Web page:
As defined by the Norwood Code, a "deteriorating area" is not the
same as a "slum, blighted or deteriorated area," the standard typically employed
for a taking. And here, of course, there was no evidence to support a taking under
that standard. To the contrary, the buildings in the neighborhood were generally
in good condition and the owners were not property-tax delinquent...
The Norwood Code sets forth a fairly comprehensive array of
conditions that purport to describe a "deteriorating area," including those found
by the trial judge in this case: incompatible land uses, nonconforming uses, lack
of adequate parking facilities, faulty street arrangement, obsolete plotting,
diversity of ownership. In addition, the trial court identified the following factors
as supporting the determination that the neighborhood was deteriorating:
increased traffic, dead-end streets that impede public safety vehicles, numerous
curb cuts and driveways, and small front yards. But all of those factors exist in
virtually every urban American neighborhood. Because the Norwood Code's
definition of a deteriorating area describes almost any city, it is suspect.
Although Norwood addressed only the issue of condemnations of "deteriorated" areas rather than "blighted" ones, the exact same reasons why the Ohio Supreme Court rejected the City of Norwood's "deterioration" rationale can also be used to strike down overly broad definitions of blight.
Up until now, no other state supreme court has confronted the contradiction between banning "economic development" takings and permitting blight condemnations under a virtually limitless definition of "blight." Hopefully, other states will resolve this issue in a way similar to Ohio's approach.
III. Connection to Post-Kelo Legislation.
The Norwood decision is also noteworthy because Ohio recently enacted one of the least effective of all post-Kelo reform statutes. As I explain in greater detail in a forthcoming article (pp. 69-71), the new Ohio law accomplishes almost nothing. The centerpiece of the law is the establishment of a commission to consider eminent domain reform - a commission stacked with representatives of interest groups that benefit from economic development takings.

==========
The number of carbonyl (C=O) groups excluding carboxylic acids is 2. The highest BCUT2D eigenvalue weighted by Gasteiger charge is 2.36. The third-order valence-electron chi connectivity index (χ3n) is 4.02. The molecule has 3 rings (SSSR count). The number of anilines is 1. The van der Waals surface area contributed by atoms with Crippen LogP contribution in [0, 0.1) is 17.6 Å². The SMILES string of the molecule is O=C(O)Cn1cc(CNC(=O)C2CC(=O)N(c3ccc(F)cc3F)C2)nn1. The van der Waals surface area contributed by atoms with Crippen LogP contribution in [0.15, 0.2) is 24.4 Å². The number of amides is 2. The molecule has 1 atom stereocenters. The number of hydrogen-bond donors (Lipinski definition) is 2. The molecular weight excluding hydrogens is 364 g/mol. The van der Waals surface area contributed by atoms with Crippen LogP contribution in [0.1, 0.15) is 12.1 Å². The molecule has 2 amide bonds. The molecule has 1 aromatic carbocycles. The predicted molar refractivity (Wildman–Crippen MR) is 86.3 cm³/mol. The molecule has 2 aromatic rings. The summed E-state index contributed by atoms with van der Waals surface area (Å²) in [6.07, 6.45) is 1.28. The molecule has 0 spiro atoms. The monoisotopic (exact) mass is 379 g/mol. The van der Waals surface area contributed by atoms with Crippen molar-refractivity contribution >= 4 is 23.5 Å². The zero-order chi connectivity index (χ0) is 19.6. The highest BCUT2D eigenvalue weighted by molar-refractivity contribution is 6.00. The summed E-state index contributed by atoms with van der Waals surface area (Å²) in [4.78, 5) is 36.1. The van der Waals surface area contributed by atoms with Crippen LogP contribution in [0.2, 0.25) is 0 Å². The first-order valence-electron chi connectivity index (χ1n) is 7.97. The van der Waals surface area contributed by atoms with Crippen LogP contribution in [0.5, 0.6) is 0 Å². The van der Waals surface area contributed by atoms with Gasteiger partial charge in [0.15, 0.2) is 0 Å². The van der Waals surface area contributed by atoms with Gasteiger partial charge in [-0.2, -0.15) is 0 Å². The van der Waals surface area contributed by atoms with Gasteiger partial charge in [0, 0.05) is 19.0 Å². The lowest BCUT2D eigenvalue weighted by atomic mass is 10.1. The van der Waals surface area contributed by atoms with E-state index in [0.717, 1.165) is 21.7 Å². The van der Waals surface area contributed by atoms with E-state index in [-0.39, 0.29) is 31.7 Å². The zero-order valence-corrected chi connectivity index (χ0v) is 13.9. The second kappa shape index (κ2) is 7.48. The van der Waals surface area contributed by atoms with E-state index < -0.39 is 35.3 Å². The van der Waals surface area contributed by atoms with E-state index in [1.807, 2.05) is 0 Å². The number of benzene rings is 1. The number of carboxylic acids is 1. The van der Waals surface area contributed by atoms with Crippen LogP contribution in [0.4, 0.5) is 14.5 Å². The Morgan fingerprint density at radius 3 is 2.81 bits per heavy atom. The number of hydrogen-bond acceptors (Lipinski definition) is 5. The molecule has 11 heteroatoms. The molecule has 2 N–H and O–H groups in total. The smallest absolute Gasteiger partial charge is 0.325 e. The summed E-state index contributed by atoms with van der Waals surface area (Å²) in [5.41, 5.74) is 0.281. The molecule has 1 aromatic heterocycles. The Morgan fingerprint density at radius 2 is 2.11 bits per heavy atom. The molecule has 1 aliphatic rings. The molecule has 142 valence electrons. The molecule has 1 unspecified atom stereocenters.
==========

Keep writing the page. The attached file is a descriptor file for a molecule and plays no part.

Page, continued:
The conjunction of the Norwood decision and Ohio's virtually useless post-Kelo law emphasizes the need to recognize that we cannot rely exclusively on the political process to protect constitutional property rights, a point I previously stressed here and here. Sometimes, judicial intervention is also needed.
CONFLICT OF INTEREST WATCH: As noted here, I once briefly worked for the Institute for Justice, the public interest law firm that represented the property owners in Norwood and Kelo, and have written several pro bono amicus briefs for them.
UPDATE: I should have also noted the significance of the Ohio Supreme Court's holding that "Courts shall apply heightened scrutiny when reviewing statutes that regulate the use of eminent domain powers." This potentially could limit ALL uses of eminent domain, not just those that transfer the condemned property to private parties (as in Kelo and other "economic development" cases). Two other states (Michigan and Delaware) apply heightened scrutiny to condemnations that greatly benefit particular private interests, but Ohio will be the first state to apply it all uses of eminent domain. It is not yet clear exactly how demanding Ohio's "heightened scrutiny" doctrine is going to be, but it certainly strengthens protection for property owners against eminent domain abuse.
UPDATE #2: A small correction: the Norwood ordinance ultimately at issue in the decision is not the one that permits condemnations of blighted, slum, or deteriorated areas, but a similar one that allows the taking of "deteriorating" property. I missed this distinction in my first reading of the opinion, and thank Institute for Justice attorney Dana Berliner for correcting me.